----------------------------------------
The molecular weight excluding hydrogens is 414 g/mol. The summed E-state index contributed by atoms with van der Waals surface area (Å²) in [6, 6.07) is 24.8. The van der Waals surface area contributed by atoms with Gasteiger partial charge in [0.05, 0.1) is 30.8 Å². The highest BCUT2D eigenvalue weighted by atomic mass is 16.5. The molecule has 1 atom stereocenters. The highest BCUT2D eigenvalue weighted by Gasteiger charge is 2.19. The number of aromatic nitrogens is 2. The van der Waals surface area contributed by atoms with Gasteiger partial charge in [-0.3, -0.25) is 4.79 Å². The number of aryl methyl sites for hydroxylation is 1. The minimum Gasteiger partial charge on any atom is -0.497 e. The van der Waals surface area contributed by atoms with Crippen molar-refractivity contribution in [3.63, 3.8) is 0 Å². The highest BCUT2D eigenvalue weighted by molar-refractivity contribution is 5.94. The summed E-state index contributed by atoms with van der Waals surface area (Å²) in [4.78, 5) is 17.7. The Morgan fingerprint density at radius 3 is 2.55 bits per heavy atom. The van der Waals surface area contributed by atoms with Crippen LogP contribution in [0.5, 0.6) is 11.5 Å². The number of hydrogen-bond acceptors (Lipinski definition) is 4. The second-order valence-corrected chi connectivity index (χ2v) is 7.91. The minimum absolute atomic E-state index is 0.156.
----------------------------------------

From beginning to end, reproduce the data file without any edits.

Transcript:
The molecular weight excluding hydrogens is 414 g/mol. The summed E-state index contributed by atoms with van der Waals surface area (Å²) in [6, 6.07) is 24.8. The van der Waals surface area contributed by atoms with Gasteiger partial charge in [0.05, 0.1) is 30.8 Å². The highest BCUT2D eigenvalue weighted by atomic mass is 16.5. The molecule has 1 atom stereocenters. The highest BCUT2D eigenvalue weighted by Gasteiger charge is 2.19. The number of aromatic nitrogens is 2. The van der Waals surface area contributed by atoms with Gasteiger partial charge in [-0.3, -0.25) is 4.79 Å². The number of aryl methyl sites for hydroxylation is 1. The minimum Gasteiger partial charge on any atom is -0.497 e. The van der Waals surface area contributed by atoms with Crippen molar-refractivity contribution in [3.63, 3.8) is 0 Å². The highest BCUT2D eigenvalue weighted by molar-refractivity contribution is 5.94. The summed E-state index contributed by atoms with van der Waals surface area (Å²) in [4.78, 5) is 17.7. The Morgan fingerprint density at radius 3 is 2.55 bits per heavy atom. The van der Waals surface area contributed by atoms with Crippen LogP contribution in [0.5, 0.6) is 11.5 Å². The number of hydrogen-bond acceptors (Lipinski definition) is 4. The second-order valence-corrected chi connectivity index (χ2v) is 7.91. The minimum absolute atomic E-state index is 0.156.